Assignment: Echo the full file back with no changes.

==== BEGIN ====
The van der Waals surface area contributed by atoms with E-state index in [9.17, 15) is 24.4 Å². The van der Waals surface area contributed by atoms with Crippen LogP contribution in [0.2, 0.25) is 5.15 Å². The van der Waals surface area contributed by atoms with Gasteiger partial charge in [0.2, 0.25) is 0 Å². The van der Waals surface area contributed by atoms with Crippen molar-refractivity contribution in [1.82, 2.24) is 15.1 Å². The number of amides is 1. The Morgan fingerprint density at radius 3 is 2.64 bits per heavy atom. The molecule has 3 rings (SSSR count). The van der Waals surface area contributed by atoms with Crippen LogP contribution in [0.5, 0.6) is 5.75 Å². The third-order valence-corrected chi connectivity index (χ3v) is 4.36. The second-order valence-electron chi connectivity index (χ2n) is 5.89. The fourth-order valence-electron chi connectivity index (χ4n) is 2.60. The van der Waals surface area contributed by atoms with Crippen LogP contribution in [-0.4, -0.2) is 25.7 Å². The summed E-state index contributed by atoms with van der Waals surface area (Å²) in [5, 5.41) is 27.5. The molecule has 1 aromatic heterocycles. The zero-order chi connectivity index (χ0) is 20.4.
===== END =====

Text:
The van der Waals surface area contributed by atoms with E-state index in [9.17, 15) is 24.4 Å². The van der Waals surface area contributed by atoms with Crippen LogP contribution in [0.2, 0.25) is 5.15 Å². The van der Waals surface area contributed by atoms with Gasteiger partial charge in [0.2, 0.25) is 0 Å². The van der Waals surface area contributed by atoms with Crippen molar-refractivity contribution in [1.82, 2.24) is 15.1 Å². The number of amides is 1. The Morgan fingerprint density at radius 3 is 2.64 bits per heavy atom. The molecule has 3 rings (SSSR count). The van der Waals surface area contributed by atoms with Crippen LogP contribution in [0.5, 0.6) is 5.75 Å². The third-order valence-corrected chi connectivity index (χ3v) is 4.36. The second-order valence-electron chi connectivity index (χ2n) is 5.89. The fourth-order valence-electron chi connectivity index (χ4n) is 2.60. The van der Waals surface area contributed by atoms with Crippen LogP contribution in [-0.4, -0.2) is 25.7 Å². The summed E-state index contributed by atoms with van der Waals surface area (Å²) in [5, 5.41) is 27.5. The molecule has 1 aromatic heterocycles. The zero-order chi connectivity index (χ0) is 20.4.